In our world of numbers and statistics, a 70% poll figure in favour of euthanasia wins out over the authority of one sovereign conscience. On March 18th, Luxembourg enacted legislation to permit doctors to execute assisted suicide, making it the fourth nation to acknowledge as law the “right to die”. To make that happen Parliament had to go to the extreme of modifying Luxembourg’s Constitution to overrule the sovereign’s veto power over the bill.
It seems to be yet another victory for the pro-choice movement over the pro-life movement. But being outnumbered and overrun does not mean defeat. It’s not over till … the Grand Duke makes his last stand. Instead of resorting to political debating, Henri, the Grand Duke of Luxembourg chose a classier approach: a three-word sermon on “reasons of conscience”.
What is conscience, anyway? Is it just a place where I make personal decisions? Or does it give me reasons to make decisions? “I did it for my peace of conscience... in my conscience I think that... I had a guilty conscience so I...”
A recent controversy in Italy got both Church and State up in arms: the Eluana Englaro case. After 17 years in a vegetative state, her father petitioned doctors to disconnect her feeding tubes so that she be allowed to die. When his request was granted, her father said that his “conscience was finally at peace.” It seems that Eluana’s father has a different idea of conscience than Henri.
Let’s take a look from the other end and see what a two-millennium organization has to say about the matter. “Conscience is man’s most inner core and sanctuary. There he is alone with God whose voice is always calling him to do good and avoid evil.” The Catechism of the Catholic Church teaches great doctrine in a simple way. Simple, isn’t it?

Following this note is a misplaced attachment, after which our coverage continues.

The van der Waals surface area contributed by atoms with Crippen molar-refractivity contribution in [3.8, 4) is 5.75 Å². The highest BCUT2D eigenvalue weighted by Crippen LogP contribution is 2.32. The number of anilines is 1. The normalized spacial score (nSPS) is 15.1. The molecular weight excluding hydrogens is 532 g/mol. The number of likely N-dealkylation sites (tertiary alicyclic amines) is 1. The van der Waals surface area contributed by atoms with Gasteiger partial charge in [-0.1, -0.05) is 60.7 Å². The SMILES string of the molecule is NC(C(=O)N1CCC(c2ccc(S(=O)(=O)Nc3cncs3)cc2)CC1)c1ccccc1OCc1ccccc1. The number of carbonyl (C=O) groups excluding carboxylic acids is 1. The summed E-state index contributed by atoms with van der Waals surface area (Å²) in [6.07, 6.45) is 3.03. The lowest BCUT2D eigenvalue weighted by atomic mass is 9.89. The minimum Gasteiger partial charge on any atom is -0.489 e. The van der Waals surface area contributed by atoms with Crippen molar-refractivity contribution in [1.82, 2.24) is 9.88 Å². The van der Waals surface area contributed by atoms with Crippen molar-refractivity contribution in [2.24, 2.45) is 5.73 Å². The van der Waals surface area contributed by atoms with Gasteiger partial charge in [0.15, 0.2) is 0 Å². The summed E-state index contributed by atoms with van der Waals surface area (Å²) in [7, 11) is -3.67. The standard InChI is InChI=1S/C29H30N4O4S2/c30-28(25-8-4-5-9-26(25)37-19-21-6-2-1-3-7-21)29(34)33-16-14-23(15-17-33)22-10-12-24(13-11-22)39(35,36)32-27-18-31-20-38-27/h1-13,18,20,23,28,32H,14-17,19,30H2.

The problem of conscience narrows down to: am I in charge, or is God in charge? The answer was already given by the Grand Duke Henri: “reasons of conscience.”
Every individual is obviously the one in charge of his life: his liberty gives him the power to make decisions for himself. But in that decision making process he is guided by his conscience that gives him the right reasoning for acting. It is said that conscience is an interior place where one makes ones decisions. I just have one thing to say to that definition – it’s incomplete! Conscience is an interior place where one discovers what the right decisions are; after that it’s obviously up to you to choose what your conscience is telling you or to ignore it. It’s kind of like Captain James Cook discovering Australia: it was already there. It didn’t suddenly pop into existence because he wanted it to, any more than my deciding on something makes it automatically the right decision just because I want it to be so.
But conscience doesn’t impose laws; it doesn’t twist your arm but whispers in your ear. It requires you to listen ... and to think. We all have trouble listening to our conscience at times. How can we learn to be better listeners? Fortunately, there are lots of hearing aids out there such as the Catechism, a priest, or a reliable friend or family member.
At first glance, the Grand Duke’s statement might seem shameful: one man’s conscience trying to impose itself on a whole country. But the real shame was that his decision wasn’t broadcast in world headlines as: “Devout Roman Catholic invites others to live by their conscience.”
His constitutional straight jacketing may have limited Henri’s leadership in Luxembourg’s society, but not his leadership as a Christian. Only 30% of Luxembourg supported the Duke, but at least he was willing to give 100% support to the truth he discovered in his conscience.
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